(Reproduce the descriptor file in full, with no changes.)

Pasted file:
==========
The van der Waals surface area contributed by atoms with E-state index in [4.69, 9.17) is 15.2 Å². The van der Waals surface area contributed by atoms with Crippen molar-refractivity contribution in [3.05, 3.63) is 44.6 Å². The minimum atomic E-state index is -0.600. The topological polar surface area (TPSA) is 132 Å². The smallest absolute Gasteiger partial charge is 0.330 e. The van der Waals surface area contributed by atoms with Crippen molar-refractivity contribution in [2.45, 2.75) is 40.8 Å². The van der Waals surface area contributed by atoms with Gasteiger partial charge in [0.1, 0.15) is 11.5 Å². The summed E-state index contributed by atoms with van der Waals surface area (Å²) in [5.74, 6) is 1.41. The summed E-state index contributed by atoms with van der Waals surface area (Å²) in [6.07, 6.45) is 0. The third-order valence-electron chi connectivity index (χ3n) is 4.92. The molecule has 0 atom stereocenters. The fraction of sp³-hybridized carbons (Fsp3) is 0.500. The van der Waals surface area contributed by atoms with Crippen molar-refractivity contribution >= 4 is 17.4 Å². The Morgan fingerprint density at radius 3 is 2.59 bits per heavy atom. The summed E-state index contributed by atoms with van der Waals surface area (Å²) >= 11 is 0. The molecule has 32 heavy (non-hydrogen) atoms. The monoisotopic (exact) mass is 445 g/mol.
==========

The van der Waals surface area contributed by atoms with E-state index in [4.69, 9.17) is 15.2 Å². The van der Waals surface area contributed by atoms with Crippen molar-refractivity contribution in [3.05, 3.63) is 44.6 Å². The minimum atomic E-state index is -0.600. The topological polar surface area (TPSA) is 132 Å². The smallest absolute Gasteiger partial charge is 0.330 e. The van der Waals surface area contributed by atoms with Crippen molar-refractivity contribution in [2.45, 2.75) is 40.8 Å². The van der Waals surface area contributed by atoms with Gasteiger partial charge in [0.1, 0.15) is 11.5 Å². The summed E-state index contributed by atoms with van der Waals surface area (Å²) in [5.74, 6) is 1.41. The summed E-state index contributed by atoms with van der Waals surface area (Å²) in [6.07, 6.45) is 0. The third-order valence-electron chi connectivity index (χ3n) is 4.92. The molecule has 0 atom stereocenters. The fraction of sp³-hybridized carbons (Fsp3) is 0.500. The van der Waals surface area contributed by atoms with Crippen molar-refractivity contribution >= 4 is 17.4 Å². The Morgan fingerprint density at radius 3 is 2.59 bits per heavy atom. The summed E-state index contributed by atoms with van der Waals surface area (Å²) >= 11 is 0. The molecule has 32 heavy (non-hydrogen) atoms. The monoisotopic (exact) mass is 445 g/mol.